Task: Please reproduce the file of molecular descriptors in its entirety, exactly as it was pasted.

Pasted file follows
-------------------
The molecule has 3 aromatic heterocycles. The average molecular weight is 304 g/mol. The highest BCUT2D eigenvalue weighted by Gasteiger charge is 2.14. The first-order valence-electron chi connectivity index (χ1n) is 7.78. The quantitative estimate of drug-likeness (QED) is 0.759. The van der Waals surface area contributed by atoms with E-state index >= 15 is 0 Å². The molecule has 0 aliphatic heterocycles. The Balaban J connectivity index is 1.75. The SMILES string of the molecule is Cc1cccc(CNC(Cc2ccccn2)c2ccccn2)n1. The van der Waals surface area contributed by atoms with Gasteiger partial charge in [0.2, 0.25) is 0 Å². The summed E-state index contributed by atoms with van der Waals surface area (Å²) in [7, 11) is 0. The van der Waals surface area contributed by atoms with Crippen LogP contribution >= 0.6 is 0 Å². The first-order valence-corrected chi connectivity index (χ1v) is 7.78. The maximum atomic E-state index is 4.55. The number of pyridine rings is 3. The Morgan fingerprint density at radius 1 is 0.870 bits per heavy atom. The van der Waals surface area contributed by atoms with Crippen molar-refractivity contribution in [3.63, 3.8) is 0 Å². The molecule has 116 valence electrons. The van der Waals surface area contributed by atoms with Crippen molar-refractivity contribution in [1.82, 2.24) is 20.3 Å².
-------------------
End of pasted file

The molecule has 3 aromatic heterocycles. The average molecular weight is 304 g/mol. The highest BCUT2D eigenvalue weighted by Gasteiger charge is 2.14. The first-order valence-electron chi connectivity index (χ1n) is 7.78. The quantitative estimate of drug-likeness (QED) is 0.759. The van der Waals surface area contributed by atoms with E-state index >= 15 is 0 Å². The molecule has 0 aliphatic heterocycles. The Balaban J connectivity index is 1.75. The SMILES string of the molecule is Cc1cccc(CNC(Cc2ccccn2)c2ccccn2)n1. The van der Waals surface area contributed by atoms with Gasteiger partial charge in [0.2, 0.25) is 0 Å². The summed E-state index contributed by atoms with van der Waals surface area (Å²) in [7, 11) is 0. The van der Waals surface area contributed by atoms with Crippen LogP contribution >= 0.6 is 0 Å². The first-order valence-corrected chi connectivity index (χ1v) is 7.78. The maximum atomic E-state index is 4.55. The number of pyridine rings is 3. The Morgan fingerprint density at radius 1 is 0.870 bits per heavy atom. The van der Waals surface area contributed by atoms with Crippen molar-refractivity contribution in [3.63, 3.8) is 0 Å². The molecule has 116 valence electrons. The van der Waals surface area contributed by atoms with Crippen molar-refractivity contribution in [1.82, 2.24) is 20.3 Å².